Although evidence of an escalating pattern of hypertension in SSA has been demonstrated in the burgeoning amount of research on hypertension in this region [812], experts believe the real burden is still far from known, due to limited, heterogenous or contradictory data, frequent use of non-national samples, and inclusion of only some countries and some regions [3,8,12,13]. For example, while the World Health Organization (WHO) reports the estimated prevalence of hypertension in the African Region in 2008 to be the highest globally at 46% [14], estimates from other studies are relatively lower [4,12,13]. Several variations have also been reported regarding sex differences in hypertension prevalence. For instance, a 2007 systematic review of 25 studies across 10 countries in SSA identified minimal differences in hypertension by sex, concluding that urban residence and advancing age were the most significant determinants of higher prevalence [8]. In comparison, a 2011 review using data from 15 studies across 11 countries in SSA, cited higher prevalence of hypertension in men than in women, noting that the sex differences tended to be more pronounced in urban than in rural areas, though not statistically significant [12]. Data from 2017 pooled analyses, on the other hand, suggest that both mean systolic and diastolic blood pressures have increased among men and women in SSA, and that a gender differential exists in the burden of disease, with a female excess in age-standardized mean systolic blood pressure (SBP) and hypertension prevalence [3].

Accordingly, currently available literature consistently underlines the need for more nationally representative surveys to better elucidate the country-level burden of hypertension and the problem it presents for the SSA region [3,4,810,12]. This need for national-level data on hypertension burden appears particularly relevant given reports that the prevalence of hypertension in some SSA countries is among the world’s highest [8,11,13]. Indeed, a 2012 cross-sectional study of hypertension across four rural and urban communities in SSA reported age-standardized prevalence estimates of 19.3% (95%CI:17.3–21.3), 21.4% (19.8–23.0), 23.7% (21.3–26.2) and 38.0% (35.9–40.1) in rural Nigeria, rural Kenya, urban Tanzania and urban Namibia, respectively [15], supporting theories of the magnitude of the hypertension burden in SSA and providing shocking evidence of a remarkably high burden among urban Namibian residents (crude: 32.0%; age-standardized: 38.0%) similar to that of non-Hispanic black adults in the USA (38.6%) [16,17]. Despite evidence of high disease prevalence in this urban population, however, no studies have yet addressed the national burden of hypertension in Namibia.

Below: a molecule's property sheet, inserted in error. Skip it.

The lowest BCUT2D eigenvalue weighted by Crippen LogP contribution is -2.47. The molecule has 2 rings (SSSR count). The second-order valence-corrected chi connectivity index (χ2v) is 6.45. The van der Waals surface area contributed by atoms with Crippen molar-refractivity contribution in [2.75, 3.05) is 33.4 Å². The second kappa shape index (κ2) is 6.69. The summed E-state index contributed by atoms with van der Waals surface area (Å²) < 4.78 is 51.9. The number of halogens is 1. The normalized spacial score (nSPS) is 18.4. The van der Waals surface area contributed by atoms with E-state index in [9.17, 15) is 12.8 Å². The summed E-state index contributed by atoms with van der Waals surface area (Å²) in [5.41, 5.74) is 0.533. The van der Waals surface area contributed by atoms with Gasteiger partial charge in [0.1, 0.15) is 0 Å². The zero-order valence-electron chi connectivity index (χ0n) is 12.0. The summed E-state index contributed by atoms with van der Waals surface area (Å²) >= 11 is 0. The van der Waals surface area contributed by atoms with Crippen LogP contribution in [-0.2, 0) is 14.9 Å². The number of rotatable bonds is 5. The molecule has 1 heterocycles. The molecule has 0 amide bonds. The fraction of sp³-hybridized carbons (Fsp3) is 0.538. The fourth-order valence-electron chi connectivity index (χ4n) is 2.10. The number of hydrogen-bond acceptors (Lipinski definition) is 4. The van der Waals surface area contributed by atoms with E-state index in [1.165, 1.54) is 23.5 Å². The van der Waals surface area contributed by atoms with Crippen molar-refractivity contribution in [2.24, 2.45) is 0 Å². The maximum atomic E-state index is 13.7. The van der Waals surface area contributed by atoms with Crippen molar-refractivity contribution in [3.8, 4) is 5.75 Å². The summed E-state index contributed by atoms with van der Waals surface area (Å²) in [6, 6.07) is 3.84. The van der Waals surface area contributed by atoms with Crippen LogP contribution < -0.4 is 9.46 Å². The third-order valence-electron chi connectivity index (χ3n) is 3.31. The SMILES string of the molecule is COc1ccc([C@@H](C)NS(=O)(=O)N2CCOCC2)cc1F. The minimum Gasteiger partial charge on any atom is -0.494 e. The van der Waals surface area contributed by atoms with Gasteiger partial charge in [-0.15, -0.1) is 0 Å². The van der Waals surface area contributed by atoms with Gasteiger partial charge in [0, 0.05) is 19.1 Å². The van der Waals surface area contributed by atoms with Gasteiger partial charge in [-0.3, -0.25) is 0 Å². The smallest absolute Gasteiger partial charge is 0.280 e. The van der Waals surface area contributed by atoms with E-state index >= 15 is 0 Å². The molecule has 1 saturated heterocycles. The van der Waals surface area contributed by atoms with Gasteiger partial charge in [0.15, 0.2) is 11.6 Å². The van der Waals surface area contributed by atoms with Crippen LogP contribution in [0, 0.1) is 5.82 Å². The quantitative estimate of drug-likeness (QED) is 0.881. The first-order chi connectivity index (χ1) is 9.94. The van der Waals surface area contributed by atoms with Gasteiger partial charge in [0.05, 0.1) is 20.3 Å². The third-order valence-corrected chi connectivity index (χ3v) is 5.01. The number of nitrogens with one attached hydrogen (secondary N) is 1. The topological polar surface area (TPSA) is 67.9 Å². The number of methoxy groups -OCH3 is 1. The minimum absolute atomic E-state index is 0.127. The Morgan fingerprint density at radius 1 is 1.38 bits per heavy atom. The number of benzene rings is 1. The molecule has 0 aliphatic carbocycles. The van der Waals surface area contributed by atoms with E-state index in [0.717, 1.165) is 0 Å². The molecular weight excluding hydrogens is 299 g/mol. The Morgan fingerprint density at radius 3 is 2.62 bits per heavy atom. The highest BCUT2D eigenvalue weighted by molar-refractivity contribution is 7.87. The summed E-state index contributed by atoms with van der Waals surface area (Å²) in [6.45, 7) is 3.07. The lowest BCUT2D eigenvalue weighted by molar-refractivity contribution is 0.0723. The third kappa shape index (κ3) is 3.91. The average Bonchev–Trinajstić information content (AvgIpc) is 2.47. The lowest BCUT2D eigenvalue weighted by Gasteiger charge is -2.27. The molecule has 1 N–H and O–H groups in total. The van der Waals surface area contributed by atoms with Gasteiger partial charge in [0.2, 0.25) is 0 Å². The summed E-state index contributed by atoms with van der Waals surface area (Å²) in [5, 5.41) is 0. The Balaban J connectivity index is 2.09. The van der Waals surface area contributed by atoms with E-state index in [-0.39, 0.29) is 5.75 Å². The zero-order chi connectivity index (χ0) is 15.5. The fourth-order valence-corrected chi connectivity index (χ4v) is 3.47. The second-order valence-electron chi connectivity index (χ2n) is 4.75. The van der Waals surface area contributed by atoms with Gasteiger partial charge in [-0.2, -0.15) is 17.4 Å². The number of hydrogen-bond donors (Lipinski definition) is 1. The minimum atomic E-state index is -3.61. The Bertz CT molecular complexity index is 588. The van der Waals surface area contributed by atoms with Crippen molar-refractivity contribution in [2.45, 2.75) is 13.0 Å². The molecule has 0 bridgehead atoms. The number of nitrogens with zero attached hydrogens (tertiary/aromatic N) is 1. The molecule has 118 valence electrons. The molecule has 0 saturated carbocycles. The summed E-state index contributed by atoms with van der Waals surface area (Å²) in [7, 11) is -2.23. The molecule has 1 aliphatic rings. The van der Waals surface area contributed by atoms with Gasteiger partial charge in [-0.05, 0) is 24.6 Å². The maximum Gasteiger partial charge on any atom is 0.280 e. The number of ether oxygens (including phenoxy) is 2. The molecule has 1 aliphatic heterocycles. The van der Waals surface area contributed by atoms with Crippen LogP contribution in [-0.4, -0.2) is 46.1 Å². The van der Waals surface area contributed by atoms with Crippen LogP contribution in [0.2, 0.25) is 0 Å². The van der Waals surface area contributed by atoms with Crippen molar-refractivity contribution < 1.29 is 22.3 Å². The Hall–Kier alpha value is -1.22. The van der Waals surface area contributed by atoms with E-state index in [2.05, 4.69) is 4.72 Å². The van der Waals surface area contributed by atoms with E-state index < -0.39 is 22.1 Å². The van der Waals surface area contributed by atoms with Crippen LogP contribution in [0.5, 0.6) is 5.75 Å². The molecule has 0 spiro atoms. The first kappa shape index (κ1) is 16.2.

Namibia is a middle-income country in SSA with a population just over 2 million [18,19]. The population is described as young, with 57.8% under 25 years of age and only 3.5% aged 65 years or older [20]. One of the least densely populated countries in the world, Namibia is divided into 14 administrative regions and, despite rapid urbanization, remains largely rural [18,19]. While infectious diseases remain prevalent in the population, WHO estimates suggest that NCDs are of significant concern to national morbidity and mortality [21]. As a major modifiable risk factor for NCDs, knowledge of the prevalence of hypertension, combined with increased awareness, treatment, and control of the condition, present a powerful means of predicting risk, preventing disease, and avoiding death [4]. Nationally representative data from the 2013 Namibia Demographic and Health Survey (NDHS) are now available and include physical and biochemical measurements of common NCD biomarkers (e.g. blood pressure, fasting blood glucose, body mass index (BMI)) among a subsample of women and men, 35–64 years of age. This study aims to estimate the prevalence of hypertension among Namibian adults 35–64 years of age, and the associations with select socio-demographic, metabolic and behavioral factors, in order to provide baseline data on the hypertension burden in country and inform the targeting of interventions to improve overall management and prevention of the disease.

Methods